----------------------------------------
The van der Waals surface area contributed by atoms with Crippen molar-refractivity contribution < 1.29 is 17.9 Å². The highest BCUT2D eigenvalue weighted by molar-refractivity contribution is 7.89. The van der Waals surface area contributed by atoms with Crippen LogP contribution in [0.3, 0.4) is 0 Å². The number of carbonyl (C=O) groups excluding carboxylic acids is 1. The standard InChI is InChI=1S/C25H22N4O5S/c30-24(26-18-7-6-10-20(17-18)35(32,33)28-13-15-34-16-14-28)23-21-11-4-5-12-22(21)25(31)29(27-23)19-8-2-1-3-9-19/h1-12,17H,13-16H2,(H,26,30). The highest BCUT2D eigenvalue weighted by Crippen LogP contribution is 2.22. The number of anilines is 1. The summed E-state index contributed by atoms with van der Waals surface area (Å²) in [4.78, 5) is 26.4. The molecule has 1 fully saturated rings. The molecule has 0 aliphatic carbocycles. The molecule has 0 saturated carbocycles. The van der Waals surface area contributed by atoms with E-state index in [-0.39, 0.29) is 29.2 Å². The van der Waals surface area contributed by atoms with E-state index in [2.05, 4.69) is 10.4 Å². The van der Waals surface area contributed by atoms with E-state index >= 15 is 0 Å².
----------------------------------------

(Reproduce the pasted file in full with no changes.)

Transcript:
The van der Waals surface area contributed by atoms with Crippen molar-refractivity contribution < 1.29 is 17.9 Å². The highest BCUT2D eigenvalue weighted by molar-refractivity contribution is 7.89. The van der Waals surface area contributed by atoms with Crippen LogP contribution in [0.3, 0.4) is 0 Å². The number of carbonyl (C=O) groups excluding carboxylic acids is 1. The standard InChI is InChI=1S/C25H22N4O5S/c30-24(26-18-7-6-10-20(17-18)35(32,33)28-13-15-34-16-14-28)23-21-11-4-5-12-22(21)25(31)29(27-23)19-8-2-1-3-9-19/h1-12,17H,13-16H2,(H,26,30). The highest BCUT2D eigenvalue weighted by Crippen LogP contribution is 2.22. The number of anilines is 1. The summed E-state index contributed by atoms with van der Waals surface area (Å²) in [4.78, 5) is 26.4. The molecule has 1 fully saturated rings. The molecule has 0 aliphatic carbocycles. The molecule has 0 saturated carbocycles. The van der Waals surface area contributed by atoms with E-state index in [-0.39, 0.29) is 29.2 Å². The van der Waals surface area contributed by atoms with E-state index in [2.05, 4.69) is 10.4 Å². The van der Waals surface area contributed by atoms with E-state index >= 15 is 0 Å².